"Dukes Road, Loch Inver. 13/6/1879"

Algerina Peckover (1841 - 1927) was one of eight children born into a wealthy Quaker family. Their money came from banking (the bank was merged into Barclays in 1896), and it allowed them to follow their interests without financial concerns. These interests included such Quaker interests as The Peace Movement. I am delighted to say that they also included travel. Alexandrina Peckover ( one of Algerina's siblings) travelled to and climbed in the Alps. Algerina may also have travelled abroad, but, judging by a large collection of watercolours she made that came onto the market recently, she certainly explored much of Great Britain over a number of years. Her father, Algernon, was a competent artist, so too her sister Priscilla Hannah, and it was a skill that, I suspect, was encouraged throughout the family. Algerina visited Scotland at least twice: in 1874, and again in 1879. I have purchased those paintings that record her visits to the far north-west, most of them executed in June 1879. This was the time when the railway north of Inverness was opened: the station at Lairg began to operate from 28th July, 1874, and its existence opened up relatively easy access to the remote area to the north and west.

Algerina clearly loved the mountains. Whilst paintings and prints of distinctive peaks like Suilven and Quinag do exist before this time, her images of Cul Mor and Ben More Assynt are the earliest I have seen. I suspect they were sketched by geologists who had been interested in the area from the 1840s, but it appears that few artists made it up to this stunning, but remote region until the 20th century. Algerina's paintings, all done in watercolour, are the work of a very competent Victorian artist, and they form a remarkable, early record of an undiscovered part of the British Isles.

Most of Algerina's watercolours are clearly titled and dated. The view above lacks both on the front, though on the back it is faintly pencilled "Nr. Balmacara". On the other hand, the image on the right seems to be titled "Gairloch, 17/6/74." The Torridon hills are seen in the distance. I think this sketch is dated 1874, and I wonder if the Balmacara image dates from this earlier trip.

However, dating these images is not entirely straightforward: her '4' and '9' is confusing. For example, the painting titled clearly on the back "Dukes Road Loch Inver 13/6/1879" (title cut out, presumably from the sketch book, and stuck on the back) looks more like 13/6/74 on the front, bottom right.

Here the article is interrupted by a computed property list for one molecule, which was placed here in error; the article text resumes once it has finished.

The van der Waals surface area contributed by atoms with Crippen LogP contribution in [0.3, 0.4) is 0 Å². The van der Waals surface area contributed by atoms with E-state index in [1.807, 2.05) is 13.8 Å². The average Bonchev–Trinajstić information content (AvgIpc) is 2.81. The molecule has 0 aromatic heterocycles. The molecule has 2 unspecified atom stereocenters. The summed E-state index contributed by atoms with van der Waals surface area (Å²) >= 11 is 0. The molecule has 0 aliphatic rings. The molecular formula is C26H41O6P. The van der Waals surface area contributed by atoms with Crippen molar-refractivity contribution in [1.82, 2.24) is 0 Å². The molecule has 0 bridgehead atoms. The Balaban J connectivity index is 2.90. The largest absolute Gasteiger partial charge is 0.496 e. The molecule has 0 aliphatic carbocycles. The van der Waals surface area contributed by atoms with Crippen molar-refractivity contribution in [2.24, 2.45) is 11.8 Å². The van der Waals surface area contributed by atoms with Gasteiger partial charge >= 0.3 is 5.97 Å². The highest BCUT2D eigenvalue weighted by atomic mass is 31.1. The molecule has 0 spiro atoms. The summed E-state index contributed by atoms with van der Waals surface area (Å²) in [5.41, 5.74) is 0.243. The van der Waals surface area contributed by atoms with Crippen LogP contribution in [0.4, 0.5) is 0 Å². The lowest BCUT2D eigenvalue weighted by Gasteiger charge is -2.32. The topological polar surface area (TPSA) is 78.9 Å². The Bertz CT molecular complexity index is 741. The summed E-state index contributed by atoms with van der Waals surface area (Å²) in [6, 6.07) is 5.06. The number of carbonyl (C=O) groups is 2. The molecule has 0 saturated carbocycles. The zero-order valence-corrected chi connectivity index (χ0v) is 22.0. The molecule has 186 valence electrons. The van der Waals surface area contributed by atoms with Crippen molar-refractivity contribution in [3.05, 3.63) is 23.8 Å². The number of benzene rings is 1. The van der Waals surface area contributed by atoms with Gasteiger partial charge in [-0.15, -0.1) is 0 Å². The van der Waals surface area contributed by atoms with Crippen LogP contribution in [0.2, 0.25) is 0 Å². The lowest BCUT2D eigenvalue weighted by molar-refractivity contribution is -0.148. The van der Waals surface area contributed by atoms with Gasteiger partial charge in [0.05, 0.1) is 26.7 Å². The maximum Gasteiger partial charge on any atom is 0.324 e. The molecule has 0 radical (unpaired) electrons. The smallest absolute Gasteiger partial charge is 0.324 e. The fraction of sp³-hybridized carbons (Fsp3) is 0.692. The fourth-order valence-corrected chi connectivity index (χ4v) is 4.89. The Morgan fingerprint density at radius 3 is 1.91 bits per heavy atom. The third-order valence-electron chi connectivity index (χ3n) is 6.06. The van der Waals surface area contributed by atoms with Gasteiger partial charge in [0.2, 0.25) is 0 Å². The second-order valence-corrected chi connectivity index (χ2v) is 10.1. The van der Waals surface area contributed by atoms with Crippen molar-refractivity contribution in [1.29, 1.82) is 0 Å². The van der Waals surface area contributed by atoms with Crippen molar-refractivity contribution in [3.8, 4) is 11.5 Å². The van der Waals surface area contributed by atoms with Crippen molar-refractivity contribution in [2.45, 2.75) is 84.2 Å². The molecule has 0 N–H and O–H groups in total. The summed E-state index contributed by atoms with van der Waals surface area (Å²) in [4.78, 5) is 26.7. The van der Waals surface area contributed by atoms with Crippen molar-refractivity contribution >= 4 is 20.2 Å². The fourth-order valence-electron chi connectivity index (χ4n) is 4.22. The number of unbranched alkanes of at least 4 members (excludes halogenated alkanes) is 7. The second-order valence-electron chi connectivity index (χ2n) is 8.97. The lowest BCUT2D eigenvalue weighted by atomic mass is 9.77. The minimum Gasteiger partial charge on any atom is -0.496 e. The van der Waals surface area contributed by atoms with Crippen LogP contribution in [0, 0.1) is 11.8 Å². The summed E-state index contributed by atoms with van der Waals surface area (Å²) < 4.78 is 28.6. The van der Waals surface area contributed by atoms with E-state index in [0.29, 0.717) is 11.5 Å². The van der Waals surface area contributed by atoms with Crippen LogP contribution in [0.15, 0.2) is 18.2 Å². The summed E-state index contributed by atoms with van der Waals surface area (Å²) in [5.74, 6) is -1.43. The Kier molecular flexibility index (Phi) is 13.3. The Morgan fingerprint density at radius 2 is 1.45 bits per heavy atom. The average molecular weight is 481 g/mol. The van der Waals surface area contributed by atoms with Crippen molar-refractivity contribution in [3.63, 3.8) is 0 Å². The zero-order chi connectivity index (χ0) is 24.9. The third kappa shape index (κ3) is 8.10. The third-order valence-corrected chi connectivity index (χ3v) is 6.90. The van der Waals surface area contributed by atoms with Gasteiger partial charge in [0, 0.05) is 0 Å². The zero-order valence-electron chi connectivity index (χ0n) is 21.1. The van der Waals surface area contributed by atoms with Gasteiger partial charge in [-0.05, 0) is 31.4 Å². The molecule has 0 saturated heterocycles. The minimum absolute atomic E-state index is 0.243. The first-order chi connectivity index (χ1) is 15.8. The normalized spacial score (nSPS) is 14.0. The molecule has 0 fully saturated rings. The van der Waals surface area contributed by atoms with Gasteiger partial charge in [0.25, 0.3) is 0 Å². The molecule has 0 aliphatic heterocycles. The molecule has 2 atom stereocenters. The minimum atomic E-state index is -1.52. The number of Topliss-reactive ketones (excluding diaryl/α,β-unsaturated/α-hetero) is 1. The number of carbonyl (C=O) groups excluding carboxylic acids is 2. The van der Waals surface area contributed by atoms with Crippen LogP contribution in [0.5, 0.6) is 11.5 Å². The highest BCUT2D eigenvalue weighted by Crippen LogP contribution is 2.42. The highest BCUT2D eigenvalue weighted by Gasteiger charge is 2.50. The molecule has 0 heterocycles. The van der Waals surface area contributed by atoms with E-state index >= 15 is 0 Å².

The date on the Gairloch painting above looks like 1874, but the similarity of the June dates on all these makes one wonder if there wasn't just one expedition in 1879.

The 'Duke's Road' referred to be Algerina is I think is the branch off the main road (the continuation of the A837) that leads to Lochinver. What is now the Culag Hotel was once a residence of the Duke of Sutherland. He also financed the main road (now the A894), which was completed c.1840.

There is, however, no doubting the date of this painting, which is labelled clearly on the back "Near Strathpeffer, 13/8.77". So there were at least two trips to the far north of Scotland.

Assuming the remaining watercolours are all from Algerina's 1879 trip, her schedule can be deduced from the dates on her artwork.

 

"Suilvein from Dukes Road, 13/6/1879" A view from the Lochinver road across Loch Culag.

Four sketches (including "The Duke's Road, Loch Inver" - see above) may be dated the 13th June 1879. That suggests that she followed the A837 (as it now is!) up past Cul Mor and round to Lochinver, via Inchnadamph in one day. The party then returned to the main road north, from where, at Skiag Bridge, she sketched her watercolour of Ben More Assynt. 

"Canisp from Loch Awe, 13/6/1879." There is a Loch Awe directly beside the A837. See below for a correction to this title.

Miss Peckover has got a little muddled here. The mountain shown is Cul Mor, not Canisp. Furthemore, the loch over which she was looking was probably Cam Loch, not Loch Awe. The peaks to the left form part of Ben More Coigach.

"The Loch Assynt from Inchnadamp & Quinag, 13/6/1879."

"Ben More Assynt, 14/6/1879." Chris MacNeill has pointed out that the mountain depicted is actually Conival, from which a ridge links up to Ben More Assynt.

"Quinaig from Kylescow Ferry, 14/6/1879."

Two days later, the party made a visit to Handa Island.

"Cliff of Handa, 16/6/1879."

The party then appears to have taken two days in which to return to Loch Maree - or did they? 

"Ben Sleoch, 18/6.79[?]" This could well be 1874.

"Loch Shin, near Lairg, 18/6/1879." Another very scarce, early view, this time of Loch Shin.

The Loch Shin painting raises a problem for two reasons. First, what is the mountain pictured? We (here, I really mean my friend Chris McNeill who has kindly spent hours over the past year or two helping me to identify views depicted in paintings and photographs) cannot identify it. The most likely candidate would be Ben More Assynt, but 'we' don't think it is visible from Loch Shin.

The other problem is the date. If there was only one trip to the north-west, in 1879, then Algerina would have had to be by Loch Shin and Loch Maree on the same day, 18/6/79. Possible now with a car, but unlikely back in the 19th century without motorised transport. So perhaps there were two trips: one in 1874 (taking in Gairloch (17/6/74) and Loch Maree on the next day), and the other, a trip north in 1879 via Inchnadamph to Kylesku (13 and 14/6/79), Handa (16/6/1879) and back to Lairg via Loch Shin on the 18/6/1879. Either way, Algerina Peckover was clearly an intrepid traveller exploring a region still rarely visited. One wonders if she came across any geologists who were descending on the area, particularly Inchnadamph and Loch Maree, in an effort to bring to an end the Highlands Controversy.  .